The Point Of Living

Peter Wells, of the countingducks blog, is a proficient author of short fiction. Each of his stories exists independent of the others, and while they are typically only a few hundred words long they never leave the reader asking what’s next — the writing is precise and focused, providing a thorough examination of a concept or character while also being consistently entertaining, with the occassional clever line that never seems forced or overbearing.

His About page is worth reading on its own, and contains its own little gems —  Life soon passes, my skin attests to that.

His latest story, The Point of Living, is the first-person narrative of an unnammed man who follows numerous paths to personal fulfillment, each of which leads to a dead end. Over two decades of this man’s life is summarized in just a handful of paragraphs (approximately two mouse clicks are required to traverse from beginning to end, your exact effort a function of  screen resolution), and at the conclusion the narrator is as uncertain as ever, yet somehow in exactly the place where he’s most comfortable. Like most of Peter’s stories, it provides an image that lasts far longer than the time required to read this clever little fable.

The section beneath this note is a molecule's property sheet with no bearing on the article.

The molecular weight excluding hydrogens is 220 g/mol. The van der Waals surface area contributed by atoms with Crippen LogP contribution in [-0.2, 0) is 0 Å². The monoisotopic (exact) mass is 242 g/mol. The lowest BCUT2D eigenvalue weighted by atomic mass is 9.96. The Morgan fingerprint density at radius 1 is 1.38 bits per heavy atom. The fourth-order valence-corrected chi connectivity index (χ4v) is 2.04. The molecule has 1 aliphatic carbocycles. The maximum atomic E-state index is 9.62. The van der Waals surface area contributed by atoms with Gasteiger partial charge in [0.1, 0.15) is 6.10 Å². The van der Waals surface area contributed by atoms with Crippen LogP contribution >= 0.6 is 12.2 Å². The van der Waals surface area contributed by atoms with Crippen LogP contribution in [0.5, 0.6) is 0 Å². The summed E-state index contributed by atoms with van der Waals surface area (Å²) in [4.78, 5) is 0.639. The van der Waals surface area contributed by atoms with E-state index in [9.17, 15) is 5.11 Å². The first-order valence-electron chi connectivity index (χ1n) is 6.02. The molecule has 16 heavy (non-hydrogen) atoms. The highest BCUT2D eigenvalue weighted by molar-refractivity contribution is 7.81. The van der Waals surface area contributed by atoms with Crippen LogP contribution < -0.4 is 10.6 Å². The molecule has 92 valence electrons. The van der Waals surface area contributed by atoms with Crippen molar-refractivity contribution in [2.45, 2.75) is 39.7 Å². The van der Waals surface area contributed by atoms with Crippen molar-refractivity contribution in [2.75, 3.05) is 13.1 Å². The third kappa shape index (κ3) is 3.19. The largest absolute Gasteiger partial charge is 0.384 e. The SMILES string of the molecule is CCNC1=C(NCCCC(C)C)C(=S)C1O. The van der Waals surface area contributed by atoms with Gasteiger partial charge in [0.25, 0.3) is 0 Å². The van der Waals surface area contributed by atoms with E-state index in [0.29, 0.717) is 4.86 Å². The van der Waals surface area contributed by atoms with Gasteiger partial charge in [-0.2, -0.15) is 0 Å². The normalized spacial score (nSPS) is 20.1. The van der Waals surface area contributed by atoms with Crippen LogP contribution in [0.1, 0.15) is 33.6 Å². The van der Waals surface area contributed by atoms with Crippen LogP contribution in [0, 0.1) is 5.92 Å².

On Reconsideration

Peter Wells aka Countingducks has posted a beautiful ode to the struggle between practicality and idealism. His narrator is disappointed with decisions he’d made in his past; the following is not a response, but rather a different perspective inspired by that voice.

Regrets . . . are for people who feel powerless to learn from experience

Mistake . . . is the name we assign to a decision which now causes pain

Loss . . . is a comforting defense against our greatest fear

Mourning the past is the same as dreading the future,
Because you cannot turn the page of a closed book